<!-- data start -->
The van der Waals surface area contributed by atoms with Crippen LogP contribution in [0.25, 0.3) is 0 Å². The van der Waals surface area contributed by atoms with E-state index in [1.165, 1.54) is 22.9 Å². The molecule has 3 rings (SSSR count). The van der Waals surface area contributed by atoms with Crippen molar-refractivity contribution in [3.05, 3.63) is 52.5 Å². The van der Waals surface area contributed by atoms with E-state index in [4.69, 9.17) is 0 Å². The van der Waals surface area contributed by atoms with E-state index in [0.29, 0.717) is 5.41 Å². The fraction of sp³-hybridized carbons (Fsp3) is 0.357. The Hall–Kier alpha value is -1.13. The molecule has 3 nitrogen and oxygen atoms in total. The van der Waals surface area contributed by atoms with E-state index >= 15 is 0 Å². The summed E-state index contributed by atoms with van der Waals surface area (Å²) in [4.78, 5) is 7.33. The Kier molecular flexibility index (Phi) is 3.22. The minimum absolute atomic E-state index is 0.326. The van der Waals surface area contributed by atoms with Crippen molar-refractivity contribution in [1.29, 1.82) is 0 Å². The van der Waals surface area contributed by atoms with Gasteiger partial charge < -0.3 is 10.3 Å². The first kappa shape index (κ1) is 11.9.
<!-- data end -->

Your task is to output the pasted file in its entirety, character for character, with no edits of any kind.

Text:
The van der Waals surface area contributed by atoms with Crippen LogP contribution in [0.25, 0.3) is 0 Å². The van der Waals surface area contributed by atoms with E-state index in [1.165, 1.54) is 22.9 Å². The molecule has 3 rings (SSSR count). The van der Waals surface area contributed by atoms with Crippen molar-refractivity contribution in [3.05, 3.63) is 52.5 Å². The van der Waals surface area contributed by atoms with E-state index in [4.69, 9.17) is 0 Å². The van der Waals surface area contributed by atoms with E-state index in [0.29, 0.717) is 5.41 Å². The fraction of sp³-hybridized carbons (Fsp3) is 0.357. The Hall–Kier alpha value is -1.13. The molecule has 3 nitrogen and oxygen atoms in total. The van der Waals surface area contributed by atoms with E-state index >= 15 is 0 Å². The summed E-state index contributed by atoms with van der Waals surface area (Å²) in [4.78, 5) is 7.33. The Kier molecular flexibility index (Phi) is 3.22. The minimum absolute atomic E-state index is 0.326. The van der Waals surface area contributed by atoms with Crippen molar-refractivity contribution in [1.29, 1.82) is 0 Å². The van der Waals surface area contributed by atoms with Gasteiger partial charge < -0.3 is 10.3 Å². The first kappa shape index (κ1) is 11.9.